In a sermon when I say that I know the depth of human depravity because I see the sin in my heart, some people wish I’d go farther and reveal one or two of those sins or temptations. Recently, one curious person asked me bluntly, “So what are the areas you struggle with?” I think he then realized how bold it sounded and backed off, “Maybe you don’t want to say.” Although some people are open books on such things, I admitted I don’t usually share my major vulnerabilities except with my accountability partner on the elder team or my wife.
But even I don’t know about all the sordid pools in my life. Sometimes, the Spirit of God gloriously and horrifically exposes them. Like He did 2 weeks ago. Growing up, my family occasionally went camping…, maybe 5 times. On the other hand, my wife’s family were avid campers and those memories remain highlights of her childhood. When we got married we bought a tent and gear and became a camping family too. Sort of. I never quite had Betty’s passion for exchanging our comfy home for a sleeping bag, humidity, rain, mud, mosquitoes and treks to the rest rooms at a distance. But we went occasionally and did build family memories. Since I’ve been a pastor, it’s become even more difficult because weekends are pretty much out. But we have our second popup and just returned from a wonderful week in nature with the grandchildren.
Where God pulled out His scalpel and after cutting through my smug confidence, produced some prejudice I was embarrassed to see. Several days after we set up camp, two large extended families from different ethnic groups (which shall remain unidentified) arrived at the campground. I felt some discomfort when I saw them. After sensing this several times, I started to pay greater attention to my reaction when I saw them and concluded, “I believe I resent their presence”. My next step (honestly, the thought process wasn’t this neat and tidy but I’m summarizing) was to ponder why I was resentful. After some consideration, I realized that in my 50 years of camping , usually the only folks at the campgrounds we stayed at were white; and were almost always “Indigenous Americans” (no, not from groups like the Sioux, Blackfeet, or Comanche nations!). What I mean is that in campground rest rooms over the years, I was accustomed to only bumping into people who spoke English exclusively, who did so without an accent, who wore bathing suits to the pool instead of dresses, whose customs were “mainstream America”. In other words, deep down I didn’t feel these people belonged in an American campground.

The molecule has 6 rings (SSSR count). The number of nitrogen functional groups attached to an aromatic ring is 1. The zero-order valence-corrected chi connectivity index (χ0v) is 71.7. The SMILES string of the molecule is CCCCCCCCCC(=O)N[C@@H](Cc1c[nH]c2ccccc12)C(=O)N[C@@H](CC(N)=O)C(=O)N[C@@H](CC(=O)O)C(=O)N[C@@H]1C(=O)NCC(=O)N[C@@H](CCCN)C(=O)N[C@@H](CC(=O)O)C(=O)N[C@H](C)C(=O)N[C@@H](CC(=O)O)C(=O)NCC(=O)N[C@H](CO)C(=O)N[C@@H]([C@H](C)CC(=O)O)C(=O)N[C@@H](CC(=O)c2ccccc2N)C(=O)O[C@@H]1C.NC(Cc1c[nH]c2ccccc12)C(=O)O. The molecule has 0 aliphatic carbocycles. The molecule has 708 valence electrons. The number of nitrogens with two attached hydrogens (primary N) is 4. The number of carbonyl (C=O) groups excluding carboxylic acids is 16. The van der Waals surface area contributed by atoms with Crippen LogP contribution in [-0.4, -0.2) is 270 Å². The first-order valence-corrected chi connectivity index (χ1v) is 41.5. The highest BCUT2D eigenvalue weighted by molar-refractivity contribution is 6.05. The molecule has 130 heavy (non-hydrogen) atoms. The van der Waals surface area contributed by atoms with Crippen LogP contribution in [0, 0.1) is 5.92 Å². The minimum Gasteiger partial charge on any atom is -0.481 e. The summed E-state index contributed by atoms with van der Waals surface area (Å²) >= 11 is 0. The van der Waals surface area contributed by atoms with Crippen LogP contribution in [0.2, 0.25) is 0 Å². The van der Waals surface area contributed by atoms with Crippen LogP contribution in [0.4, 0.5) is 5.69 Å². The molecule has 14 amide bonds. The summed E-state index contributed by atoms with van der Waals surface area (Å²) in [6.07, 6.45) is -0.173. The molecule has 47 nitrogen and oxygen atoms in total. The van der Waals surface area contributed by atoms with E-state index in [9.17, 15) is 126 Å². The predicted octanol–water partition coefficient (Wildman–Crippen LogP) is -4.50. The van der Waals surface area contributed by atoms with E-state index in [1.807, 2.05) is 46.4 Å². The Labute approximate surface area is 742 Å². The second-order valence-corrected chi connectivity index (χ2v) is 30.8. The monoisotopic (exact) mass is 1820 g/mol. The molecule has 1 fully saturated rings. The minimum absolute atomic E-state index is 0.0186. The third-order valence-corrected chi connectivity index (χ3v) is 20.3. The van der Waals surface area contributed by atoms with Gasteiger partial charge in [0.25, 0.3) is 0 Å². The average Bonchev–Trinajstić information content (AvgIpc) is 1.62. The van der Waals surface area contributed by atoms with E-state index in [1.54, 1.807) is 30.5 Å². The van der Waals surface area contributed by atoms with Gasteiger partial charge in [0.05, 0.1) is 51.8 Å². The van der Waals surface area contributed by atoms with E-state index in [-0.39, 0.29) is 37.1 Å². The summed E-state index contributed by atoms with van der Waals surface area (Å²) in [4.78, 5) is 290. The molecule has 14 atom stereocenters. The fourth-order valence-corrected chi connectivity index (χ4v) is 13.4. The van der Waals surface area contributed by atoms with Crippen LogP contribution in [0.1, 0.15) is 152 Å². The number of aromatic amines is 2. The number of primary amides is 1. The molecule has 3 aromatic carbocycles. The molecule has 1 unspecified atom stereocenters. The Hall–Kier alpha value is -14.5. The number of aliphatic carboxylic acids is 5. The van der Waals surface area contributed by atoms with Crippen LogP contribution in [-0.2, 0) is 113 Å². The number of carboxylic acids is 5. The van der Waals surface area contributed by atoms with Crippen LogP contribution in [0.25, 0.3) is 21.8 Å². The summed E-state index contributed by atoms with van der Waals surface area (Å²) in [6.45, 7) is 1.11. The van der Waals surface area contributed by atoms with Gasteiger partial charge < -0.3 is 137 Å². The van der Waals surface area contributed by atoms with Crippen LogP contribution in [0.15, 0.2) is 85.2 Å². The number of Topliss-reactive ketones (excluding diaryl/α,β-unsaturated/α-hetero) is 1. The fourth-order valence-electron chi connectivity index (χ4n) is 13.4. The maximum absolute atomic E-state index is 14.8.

This ugly discovery was all stirred up again when I read a Noah Filipiak blog post How America’s Past Breeds Racial Profiling Today [http://www.cutthereligiouscheese.com/author/admin/]. In it he posts this video which offers disturbing evidence that bigotry is still mainstream in white America. http://www.youtube.com/watch?v=8ABRlWybBqM. I would have believed that I’m above that. Apparently not.
I recently completed the most incredible course I’ve ever taken: Perspectives on the World Christian Movement. It’s about God’s global plan to call out a people for Himself from every tribe, tongue and and nation. As Betty and I finished this course we were filled with a breathtakingly renewed vision of God’s love for all people groups–and His hope that we will love them too.
Apparently, except at the campground. Father forgive me.
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